Lessons From a Polywog

September/October seems to be my "new year". That's always been when I've reflected on the past and noted what I've done and looked forward to the coming year. Coincidentally, the Jewish new year is October 3.

I did this last year, too, and I invite anyone who reads the following to gain whatever wisdom they can from my 22nd year of living, and feel free to apply it to their own life. I in no way recommend that you do so; you are merely invited.

Anyhow, since October 2004, I've learned, realized, or come to the conclusion that:

...I like dental assisting, but it's not really what I want to be doing with my life. I have no idea what I actually want to be doing with my life, but I know that I can do whatever I want. Professionally, I need to be a bigger risk taker, but in my "personal life", I'm really good risk-taking.

I like it that way.

I'm not snooty, and should not, therefore, work in snooty restaurants, or any restaurant for that matter. Speaking of resturants, Hooters makes me uncomfortable. So do men's underwear ads. I am Holden Caufield to the extreme.

I should not date any of the following: LARPers, Gamers, guys with girlfriends, guys that still live with their parents, guys who smoke lots of pot, or Tom...he was an asshole. I should also not date guys from Ohio, Emily's boyfriend's brother, or guys who say, "I'm just not ready for a relationship, but, um, do you want to have sex?" Also: guys who are either more timid or less hairy than I am, guys who are desperate to get laid, guys who think they deserve to get laid, or hipster councilmen. I shouldn't live with hipster counsilmen, either, at least, not disorganized ones. I should not date guys whose eyebrows smell weird because as nice as he may be, there are just some things a girl shouldn't have to put up with. I should not date guys who show me their penis on the first date and then justify doing so with the line, "I felt a connection with you".

I should have connected my fist with his fucking head.

I've learned that you don't take your bra off at Byron's. Even if you do it for decent, wholesome reasons, like "I was crashing on your couch and took it off to sleep" (or not so decent ones like, "Your friend is super cute, so I did him on your living room floor"), it will end up hanging from the ceiling.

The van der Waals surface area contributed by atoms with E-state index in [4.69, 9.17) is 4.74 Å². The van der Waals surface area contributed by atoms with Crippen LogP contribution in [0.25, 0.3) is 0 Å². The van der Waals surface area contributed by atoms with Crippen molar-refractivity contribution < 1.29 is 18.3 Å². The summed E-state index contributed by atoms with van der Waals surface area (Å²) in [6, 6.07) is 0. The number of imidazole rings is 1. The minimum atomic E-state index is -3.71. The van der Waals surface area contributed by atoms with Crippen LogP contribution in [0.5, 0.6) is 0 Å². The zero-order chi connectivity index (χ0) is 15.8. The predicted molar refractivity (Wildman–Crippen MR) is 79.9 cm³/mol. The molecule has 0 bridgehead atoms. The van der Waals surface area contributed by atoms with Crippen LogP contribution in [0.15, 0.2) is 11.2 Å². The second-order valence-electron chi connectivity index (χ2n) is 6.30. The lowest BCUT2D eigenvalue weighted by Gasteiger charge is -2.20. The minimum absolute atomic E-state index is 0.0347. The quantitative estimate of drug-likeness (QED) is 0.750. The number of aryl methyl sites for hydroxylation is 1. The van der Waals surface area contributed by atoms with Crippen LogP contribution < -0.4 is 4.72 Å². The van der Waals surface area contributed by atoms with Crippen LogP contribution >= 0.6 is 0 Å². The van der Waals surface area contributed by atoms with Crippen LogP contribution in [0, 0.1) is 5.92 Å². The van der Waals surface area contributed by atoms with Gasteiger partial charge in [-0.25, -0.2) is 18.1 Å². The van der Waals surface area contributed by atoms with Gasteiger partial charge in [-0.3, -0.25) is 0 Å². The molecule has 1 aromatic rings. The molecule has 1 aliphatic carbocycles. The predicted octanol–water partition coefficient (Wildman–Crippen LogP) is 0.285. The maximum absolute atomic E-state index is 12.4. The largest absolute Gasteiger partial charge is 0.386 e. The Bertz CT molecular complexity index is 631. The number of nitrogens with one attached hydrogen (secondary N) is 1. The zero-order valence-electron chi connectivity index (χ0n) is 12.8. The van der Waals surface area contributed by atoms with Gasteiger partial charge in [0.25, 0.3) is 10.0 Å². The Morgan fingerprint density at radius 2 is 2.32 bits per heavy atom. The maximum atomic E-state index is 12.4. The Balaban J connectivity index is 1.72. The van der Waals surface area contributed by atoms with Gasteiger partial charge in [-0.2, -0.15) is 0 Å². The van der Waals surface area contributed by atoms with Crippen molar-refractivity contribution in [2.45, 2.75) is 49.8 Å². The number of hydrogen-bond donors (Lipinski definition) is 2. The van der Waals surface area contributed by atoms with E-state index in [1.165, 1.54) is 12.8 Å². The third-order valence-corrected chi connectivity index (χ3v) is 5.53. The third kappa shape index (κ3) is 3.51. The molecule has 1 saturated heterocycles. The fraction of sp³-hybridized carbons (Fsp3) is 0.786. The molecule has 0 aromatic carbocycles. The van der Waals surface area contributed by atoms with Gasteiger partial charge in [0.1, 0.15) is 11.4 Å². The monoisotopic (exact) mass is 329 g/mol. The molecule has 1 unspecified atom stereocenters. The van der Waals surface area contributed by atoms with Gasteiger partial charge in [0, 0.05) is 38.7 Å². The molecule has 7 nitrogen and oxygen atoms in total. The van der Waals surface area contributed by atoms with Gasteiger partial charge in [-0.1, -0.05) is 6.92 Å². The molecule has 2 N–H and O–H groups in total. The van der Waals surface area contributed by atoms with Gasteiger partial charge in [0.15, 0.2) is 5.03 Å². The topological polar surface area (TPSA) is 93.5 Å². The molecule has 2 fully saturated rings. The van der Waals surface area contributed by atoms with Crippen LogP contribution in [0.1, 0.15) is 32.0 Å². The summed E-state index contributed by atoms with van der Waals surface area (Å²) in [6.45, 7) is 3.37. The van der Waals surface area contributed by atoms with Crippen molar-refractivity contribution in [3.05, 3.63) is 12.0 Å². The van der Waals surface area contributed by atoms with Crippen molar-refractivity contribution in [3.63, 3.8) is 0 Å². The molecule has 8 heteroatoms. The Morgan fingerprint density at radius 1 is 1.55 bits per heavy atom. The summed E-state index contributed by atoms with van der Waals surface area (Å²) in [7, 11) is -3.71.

If you're going on interviews in NYC, take your iPod, wear comfortable shoes, show up early, speak fast, and don't take anyone's big city attitude too seriously. Take the opportunity to snap photos out of the windows of the high office buildings; the views are amazing, and this will very often prove to be the most enjoyable part of your trip.

If someone calls you drunk on New Years Eve, and scares you into thinking he's gotten arrested, it is perfectly acceptable to move into his basement for a few months in return, as a sort of karmatic equalizer. That said, you should not stay in said basement for very long.

Strip clubs are fun! On a completely unrelated note, so is Seder dinner at the Coopers. Spa treatments: not so fun.

Inviting people to your birthday party by sending out paper plates is a fun idea, and everyone will like them. Also: if it's your party, you can get drunk if you want to.

I don't do pediatric dentistry, church, or egg shaking very well. I drive well in snow.

I learned something about myself that surprised me: if I'm going through something really horrible, I'll deal with it myself.

Patrick thinks he's a badass, and he kind of is, but I can make him unsure of himself. (I try not to exploit this.) He is more than willing to kiss a dude on a dare, but other male friends of mine, ("Hemmingway") not so much.

Working for Starbucks will make you question the following: your sanity, your self-worth as a human being, and how in the hell anyone can bring themselves to a screaming fit because you messed up their latte. You will have visions of yourself, 35 years old, still a Starbucks barista, and these visions will make you openly weep.

I simply cannot wear dresses and I'm going to stop trying.

Whenever you travel, find a local's bar.

If I'm stuck in Grand Central Terminal, I should call my dad, and not my mom, unless I want useless advice like, "Oh, Honey, you should panhandle for the money to get a train ticket home!"

Eight shots of Jack is about 7.5 too many for me. That one was a bit painful to learn.

I like sushi.

Going to Providence, RI is a great way to celebrate being unemployed, and Sue is a great person to go with.

Living in a rental apartment with three other people who have no vested interest in your life beyond your rent check is difficult. Living in the ghetto of Bridgeport is difficult. Inconsiderate neighbors is a difficult situation to deal with, and there is no way to deal with it at all if they are ignorant. On that same note, some people just don't want your help, no matter how much you'd like to give it.

My "gut instinct" really is as good as I thought it was, and I should believe it more often. I would have saved myself a lot of lessons I didn't need to learn the hard (and sometimes gross) way if I had.

I'll spare you those.

When you have a really bad sense of direction, don't trust someone else with a really bad sense of direction to get you home. Stop and think for a few minutes before you drive miles on I-84... in the wrong direction.

In the most horrible of situations, you can (almost) always comfort yourself with the knowledge that it will eventually be alright, and you will eventually be happy again.

I have always always always despised the following sentiment: "If you love something, set it free, and if it comes back to you, you get to keep it, because it's yours, and if it doesn't, it was never yours to begin with." I still hate that saying. But I'm beginning to believe it. I'll let you know in '06 wheter or not I still do.

And last but not least, I have learned that life with Robert in it > life without Robert in it.